Point to Point Protocol over Ethernet (or PPPoE) is, in layman’s terms, the login username and password that your Internet Service Provider gives you after they have set up the Wi-Fi Access Points in either your home or business. So if, for example, you were to subscribe to Internet services through Comcast, the technician would provide you with a network name (which is technically known as the “Service Set Identifier” or “SSID”), and a password. This is what is used by Comcast to recognize your device whenever you use their Internet service. This is too stored in the Wi-Fi Access Point, and very often the technician will set them up in a such a way that it’s easy for you to remember. This setup contains the same set of weaknesses that other types of passwords do, making it very easy for a Cyberattacker to hijack them. It is important to note that the SSID is also broadcast to the public as well. So, for example, when you find your network name to log into, it also appears with others that are geographically close to your device. This can be a grave security vulnerability.
The Fix: After you received the initial SSID and password from your Internet Service Provider, immediately reset them, especially the password. When it comes to the SSID, disable its public viewing functionality.
5) Web surfing history: Wi-Fi Access Points are notorious for keeping a log history of the all the website requests that come through it. While this is useful for a network administrator in order sniff out any trends in unusual behavior, if it were to be accessed by a Cyberattacker, it would be quite easy for them to build a profile of their intended targets, as they can associate with the Data Packets that have been captured.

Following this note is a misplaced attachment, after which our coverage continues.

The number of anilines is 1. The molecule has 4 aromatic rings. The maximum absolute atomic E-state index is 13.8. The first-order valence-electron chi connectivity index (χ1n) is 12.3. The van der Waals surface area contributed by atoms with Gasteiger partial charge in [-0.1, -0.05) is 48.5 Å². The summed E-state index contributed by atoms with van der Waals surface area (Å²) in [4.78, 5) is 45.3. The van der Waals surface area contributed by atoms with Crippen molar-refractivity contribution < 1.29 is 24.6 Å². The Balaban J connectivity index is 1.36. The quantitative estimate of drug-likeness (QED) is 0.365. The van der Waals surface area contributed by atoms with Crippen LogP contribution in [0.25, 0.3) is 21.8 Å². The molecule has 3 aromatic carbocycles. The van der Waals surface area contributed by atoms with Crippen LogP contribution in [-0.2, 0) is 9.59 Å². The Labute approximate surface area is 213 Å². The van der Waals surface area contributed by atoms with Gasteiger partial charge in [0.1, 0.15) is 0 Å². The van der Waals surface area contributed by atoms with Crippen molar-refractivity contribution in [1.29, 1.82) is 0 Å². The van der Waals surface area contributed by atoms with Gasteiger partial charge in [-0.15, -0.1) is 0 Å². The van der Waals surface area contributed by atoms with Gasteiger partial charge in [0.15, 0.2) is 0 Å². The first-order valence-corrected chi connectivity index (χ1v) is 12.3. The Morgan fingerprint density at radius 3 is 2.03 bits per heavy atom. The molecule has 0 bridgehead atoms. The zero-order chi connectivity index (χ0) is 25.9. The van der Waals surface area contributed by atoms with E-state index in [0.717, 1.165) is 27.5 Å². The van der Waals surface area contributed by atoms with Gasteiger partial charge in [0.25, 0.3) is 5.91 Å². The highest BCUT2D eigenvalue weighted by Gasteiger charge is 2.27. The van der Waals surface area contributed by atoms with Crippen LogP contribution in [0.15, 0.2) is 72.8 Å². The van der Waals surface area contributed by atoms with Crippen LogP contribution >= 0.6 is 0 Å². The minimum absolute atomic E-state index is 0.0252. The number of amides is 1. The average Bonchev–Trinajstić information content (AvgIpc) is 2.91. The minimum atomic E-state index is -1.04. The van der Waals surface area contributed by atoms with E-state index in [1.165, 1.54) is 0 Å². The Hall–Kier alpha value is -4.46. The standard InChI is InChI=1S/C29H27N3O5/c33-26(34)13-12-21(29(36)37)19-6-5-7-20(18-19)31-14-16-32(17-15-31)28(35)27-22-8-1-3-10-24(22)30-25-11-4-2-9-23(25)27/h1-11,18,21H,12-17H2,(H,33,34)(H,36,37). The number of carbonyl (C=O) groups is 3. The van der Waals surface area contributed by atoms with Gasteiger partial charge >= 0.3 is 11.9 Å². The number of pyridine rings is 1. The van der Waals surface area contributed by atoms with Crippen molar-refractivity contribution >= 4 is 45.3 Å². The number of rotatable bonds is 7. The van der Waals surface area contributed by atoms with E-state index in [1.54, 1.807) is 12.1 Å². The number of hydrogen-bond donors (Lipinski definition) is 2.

The Fix: On a regular basis, delete the log history that is stored, but make sure to create backup copies and store them in a secure location (such as the Cloud) before you start the actual deletion process.
6) Media Access Control Addresses (MACs): Every network card that is installed onto a wireless device or computer comes with what is known as a Media Access Control Address, or MAC. This is merely a string of numbers and letters that identifies your device from the rest of the crowd in your network neighborhood. If this is not hidden, a Cyberattacker can easily locate your device, remotely scan it, and deploy any kind malicious payload they want to, ranging from Trojan Horses to the much deadlier malware that can launch and execute Ransomware attacks against your particular device.
The Fix: Make use of the whitelisting functionality. Not only will this mask the MAC addresses that are allowed to access the Wi-Fi Access Points, it will also keep rogue and malicious devices from gaining access to it.
It should be noted that if an employee is using a company-owned Wi-Fi Access Point, then it is up to the employer to upgrade and protect it. However, if the employee owns the WAP, then it is his or her responsibility to upgrade it.
The fixing steps outlined in this article are quick and should be easy to implement. By taking these steps now, you will greatly mitigate the risk of becoming the next victim of a Cyberattack.
Ravi Das is a Cybersecurity Consultant and Business Development Specialist. He also does Cybersecurity Consulting through his private practice, RaviDas Tech, Inc. He is also studying for his Certificate In Cybersecurity through the ISC2.